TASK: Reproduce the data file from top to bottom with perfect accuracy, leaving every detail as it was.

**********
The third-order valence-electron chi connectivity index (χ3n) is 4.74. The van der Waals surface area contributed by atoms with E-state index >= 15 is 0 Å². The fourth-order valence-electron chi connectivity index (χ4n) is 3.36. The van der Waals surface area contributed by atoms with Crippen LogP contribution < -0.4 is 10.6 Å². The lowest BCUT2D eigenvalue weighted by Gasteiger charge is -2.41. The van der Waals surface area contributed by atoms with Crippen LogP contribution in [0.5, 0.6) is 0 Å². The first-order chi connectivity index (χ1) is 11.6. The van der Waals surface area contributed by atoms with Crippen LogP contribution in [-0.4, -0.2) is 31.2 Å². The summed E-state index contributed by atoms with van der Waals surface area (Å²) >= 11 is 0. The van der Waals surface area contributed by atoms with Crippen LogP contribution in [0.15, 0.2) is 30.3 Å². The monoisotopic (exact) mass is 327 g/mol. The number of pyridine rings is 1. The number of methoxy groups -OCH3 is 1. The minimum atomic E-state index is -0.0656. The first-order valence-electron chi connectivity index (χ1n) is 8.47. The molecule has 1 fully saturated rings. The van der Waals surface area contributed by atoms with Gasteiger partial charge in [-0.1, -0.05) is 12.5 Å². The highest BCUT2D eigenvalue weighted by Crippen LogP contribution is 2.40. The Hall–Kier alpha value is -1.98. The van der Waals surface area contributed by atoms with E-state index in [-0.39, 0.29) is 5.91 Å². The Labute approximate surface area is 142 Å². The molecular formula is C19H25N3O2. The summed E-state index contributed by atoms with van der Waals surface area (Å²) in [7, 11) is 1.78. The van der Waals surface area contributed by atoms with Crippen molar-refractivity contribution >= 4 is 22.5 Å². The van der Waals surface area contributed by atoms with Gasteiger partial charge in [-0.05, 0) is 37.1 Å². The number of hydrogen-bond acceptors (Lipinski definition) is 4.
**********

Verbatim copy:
The third-order valence-electron chi connectivity index (χ3n) is 4.74. The van der Waals surface area contributed by atoms with E-state index >= 15 is 0 Å². The fourth-order valence-electron chi connectivity index (χ4n) is 3.36. The van der Waals surface area contributed by atoms with Crippen LogP contribution < -0.4 is 10.6 Å². The lowest BCUT2D eigenvalue weighted by Gasteiger charge is -2.41. The van der Waals surface area contributed by atoms with Crippen LogP contribution in [0.5, 0.6) is 0 Å². The first-order chi connectivity index (χ1) is 11.6. The van der Waals surface area contributed by atoms with Crippen LogP contribution in [-0.4, -0.2) is 31.2 Å². The summed E-state index contributed by atoms with van der Waals surface area (Å²) >= 11 is 0. The van der Waals surface area contributed by atoms with Crippen LogP contribution in [0.15, 0.2) is 30.3 Å². The monoisotopic (exact) mass is 327 g/mol. The number of pyridine rings is 1. The number of methoxy groups -OCH3 is 1. The minimum atomic E-state index is -0.0656. The first-order valence-electron chi connectivity index (χ1n) is 8.47. The molecule has 1 fully saturated rings. The van der Waals surface area contributed by atoms with Gasteiger partial charge in [-0.1, -0.05) is 12.5 Å². The highest BCUT2D eigenvalue weighted by Crippen LogP contribution is 2.40. The Hall–Kier alpha value is -1.98. The van der Waals surface area contributed by atoms with E-state index in [-0.39, 0.29) is 5.91 Å². The Labute approximate surface area is 142 Å². The molecular formula is C19H25N3O2. The summed E-state index contributed by atoms with van der Waals surface area (Å²) in [7, 11) is 1.78. The van der Waals surface area contributed by atoms with Crippen molar-refractivity contribution >= 4 is 22.5 Å². The van der Waals surface area contributed by atoms with Gasteiger partial charge in [-0.05, 0) is 37.1 Å². The number of hydrogen-bond acceptors (Lipinski definition) is 4.